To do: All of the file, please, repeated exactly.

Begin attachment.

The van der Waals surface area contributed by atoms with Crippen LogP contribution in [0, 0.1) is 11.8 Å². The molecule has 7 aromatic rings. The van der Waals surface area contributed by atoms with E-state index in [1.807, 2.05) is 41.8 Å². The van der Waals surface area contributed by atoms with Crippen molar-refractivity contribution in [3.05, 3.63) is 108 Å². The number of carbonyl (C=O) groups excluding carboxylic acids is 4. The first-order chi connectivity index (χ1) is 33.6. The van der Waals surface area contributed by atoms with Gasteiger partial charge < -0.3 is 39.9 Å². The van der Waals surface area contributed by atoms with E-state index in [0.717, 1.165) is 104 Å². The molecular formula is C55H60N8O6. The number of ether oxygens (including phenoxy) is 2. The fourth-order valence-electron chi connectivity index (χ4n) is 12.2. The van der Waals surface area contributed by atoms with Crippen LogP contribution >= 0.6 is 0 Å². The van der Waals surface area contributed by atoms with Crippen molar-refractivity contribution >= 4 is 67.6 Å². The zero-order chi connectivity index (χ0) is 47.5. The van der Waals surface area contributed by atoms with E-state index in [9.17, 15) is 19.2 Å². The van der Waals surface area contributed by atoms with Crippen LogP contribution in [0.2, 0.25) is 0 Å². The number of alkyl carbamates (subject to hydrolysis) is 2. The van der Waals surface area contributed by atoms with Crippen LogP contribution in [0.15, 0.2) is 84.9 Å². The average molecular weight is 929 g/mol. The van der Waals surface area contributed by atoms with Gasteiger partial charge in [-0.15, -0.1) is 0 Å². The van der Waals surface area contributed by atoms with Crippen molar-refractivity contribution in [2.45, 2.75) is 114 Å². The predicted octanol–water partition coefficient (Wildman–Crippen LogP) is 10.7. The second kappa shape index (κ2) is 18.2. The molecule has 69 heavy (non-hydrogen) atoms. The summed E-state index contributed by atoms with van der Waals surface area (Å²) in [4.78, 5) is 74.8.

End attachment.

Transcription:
The van der Waals surface area contributed by atoms with Crippen LogP contribution in [0, 0.1) is 11.8 Å². The molecule has 7 aromatic rings. The van der Waals surface area contributed by atoms with E-state index in [1.807, 2.05) is 41.8 Å². The van der Waals surface area contributed by atoms with Crippen molar-refractivity contribution in [3.05, 3.63) is 108 Å². The number of carbonyl (C=O) groups excluding carboxylic acids is 4. The first-order chi connectivity index (χ1) is 33.6. The van der Waals surface area contributed by atoms with Gasteiger partial charge < -0.3 is 39.9 Å². The van der Waals surface area contributed by atoms with E-state index in [0.717, 1.165) is 104 Å². The molecular formula is C55H60N8O6. The number of ether oxygens (including phenoxy) is 2. The fourth-order valence-electron chi connectivity index (χ4n) is 12.2. The van der Waals surface area contributed by atoms with Crippen LogP contribution >= 0.6 is 0 Å². The van der Waals surface area contributed by atoms with Crippen molar-refractivity contribution >= 4 is 67.6 Å². The zero-order chi connectivity index (χ0) is 47.5. The van der Waals surface area contributed by atoms with E-state index in [9.17, 15) is 19.2 Å². The van der Waals surface area contributed by atoms with Crippen LogP contribution in [0.2, 0.25) is 0 Å². The number of alkyl carbamates (subject to hydrolysis) is 2. The van der Waals surface area contributed by atoms with Crippen LogP contribution in [0.15, 0.2) is 84.9 Å². The average molecular weight is 929 g/mol. The van der Waals surface area contributed by atoms with Gasteiger partial charge in [-0.15, -0.1) is 0 Å². The van der Waals surface area contributed by atoms with Crippen molar-refractivity contribution in [2.45, 2.75) is 114 Å². The predicted octanol–water partition coefficient (Wildman–Crippen LogP) is 10.7. The second kappa shape index (κ2) is 18.2. The molecule has 69 heavy (non-hydrogen) atoms. The summed E-state index contributed by atoms with van der Waals surface area (Å²) in [4.78, 5) is 74.8.